New York Times Correspondent Tom Shanker reported on 12 September that Joint Chiefs Chairman General Dempsey has been running a “Strategic Seminar” periodically at Quantico for senior military leaders looking at scenarios like this to shape military strategy and capabilities for 2017 (http://www.nytimes.com/2012/09/12/us/top-general-dempsey-maps-out-us-military-future.html?ref=thomshanker&moc.semityn.www), reminding me of the George Allen (Redskins’ Coach in the 1970s) mantra “the future is now!” Not surprisingly, these “Strategic Seminars” are confirming that in the post 9/11 information era of conflict barriers to attack in the US homeland are considerably reduced - - - -be they terrorism, chemical/nuclear/biological/radiological (CNBR), or cyber - - - - - and the US military will have to deal with both defending the homeland as well as not having the continental United States (CONUS) as an unthreatened strategic sanctuary to flow forces from.
In a different take on the current situation Peggy Noonan contents that American Embassies under siege is something we should expect at a minimum as result of open conflict with Iran. David Ignatius tells us he sees comparisons in Egypt today to the Iranian Islamic Revolution of 1979 that brought the Mullah’s to power - - - - and inspired bin Laden. What’s different now though is the lethality that militarily weak countries or politically motivated groups can direct toward CONUS without needing nuclear armed ICBMs to cause mayhem in the United States.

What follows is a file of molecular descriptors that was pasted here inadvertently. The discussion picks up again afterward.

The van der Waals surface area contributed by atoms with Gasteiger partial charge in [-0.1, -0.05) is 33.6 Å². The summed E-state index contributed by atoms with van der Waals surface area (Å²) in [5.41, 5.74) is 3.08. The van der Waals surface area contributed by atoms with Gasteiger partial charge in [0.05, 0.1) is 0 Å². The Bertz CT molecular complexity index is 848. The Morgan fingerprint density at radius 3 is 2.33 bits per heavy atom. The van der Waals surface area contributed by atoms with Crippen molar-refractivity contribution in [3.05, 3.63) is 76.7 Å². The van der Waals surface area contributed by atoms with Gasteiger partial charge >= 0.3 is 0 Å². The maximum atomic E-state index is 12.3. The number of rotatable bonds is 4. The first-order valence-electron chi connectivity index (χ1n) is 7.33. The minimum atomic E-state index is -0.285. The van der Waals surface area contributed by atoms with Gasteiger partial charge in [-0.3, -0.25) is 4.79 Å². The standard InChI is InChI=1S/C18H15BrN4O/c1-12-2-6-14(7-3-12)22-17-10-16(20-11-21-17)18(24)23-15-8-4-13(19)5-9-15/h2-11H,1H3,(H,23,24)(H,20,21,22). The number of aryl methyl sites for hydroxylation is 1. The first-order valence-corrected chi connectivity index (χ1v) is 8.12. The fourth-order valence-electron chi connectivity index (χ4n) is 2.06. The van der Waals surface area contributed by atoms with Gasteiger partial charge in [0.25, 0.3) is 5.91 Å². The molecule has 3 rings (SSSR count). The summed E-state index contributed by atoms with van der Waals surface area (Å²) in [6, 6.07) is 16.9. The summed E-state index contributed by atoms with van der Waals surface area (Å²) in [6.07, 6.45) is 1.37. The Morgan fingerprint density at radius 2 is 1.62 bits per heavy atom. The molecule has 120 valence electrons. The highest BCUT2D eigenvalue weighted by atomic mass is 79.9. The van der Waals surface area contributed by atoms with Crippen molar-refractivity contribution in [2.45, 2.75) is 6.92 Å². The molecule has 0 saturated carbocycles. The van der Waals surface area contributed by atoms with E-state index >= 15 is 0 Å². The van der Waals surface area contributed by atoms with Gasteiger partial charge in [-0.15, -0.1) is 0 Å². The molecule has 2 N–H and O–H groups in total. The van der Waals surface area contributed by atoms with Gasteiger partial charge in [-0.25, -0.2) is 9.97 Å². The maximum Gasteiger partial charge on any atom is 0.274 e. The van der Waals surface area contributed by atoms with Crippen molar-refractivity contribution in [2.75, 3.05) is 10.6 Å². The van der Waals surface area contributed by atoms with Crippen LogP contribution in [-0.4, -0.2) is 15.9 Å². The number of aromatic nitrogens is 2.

While the killing of 3,000 Americans on September 11, 2001 at their place of work was the harbinger of what the Joint Chiefs are realizing they must be prepared to defend against (and why what’s happening now is so dangerous), the American people have been spared the horrors of sustained conflict in their communities since the conscripted Army of Vietnam and arguably not had their lives endangered by armed conflict since the American Civil War. This makes me wonder how the American people are being advised of these clear and present dangers, but more specifically it reminds me that as a nation we remain conflicted about the convergence of domestic and foreign intelligence to protect our homeland as manifested in the Congress’ current inability to fashion a comprehensive cyber bill to protect our infra-structure. In the meantime though there is much that the IC can do through enterprise collegiality and best practices to warn of foreign threats to CONUS, which I trust is being done by going as far as the current laws will allow.
Given what we are experiencing right now it seems likely that we are going experience another attack on our homeland before we have the national debate called for by 9/11 Commission on how much of our civil liberties we are willing to trade for our security. A denial of service attack against YouTube or its parent Google just feels like something we should be anticipating before Election Day.
That’s what I think; what do you think?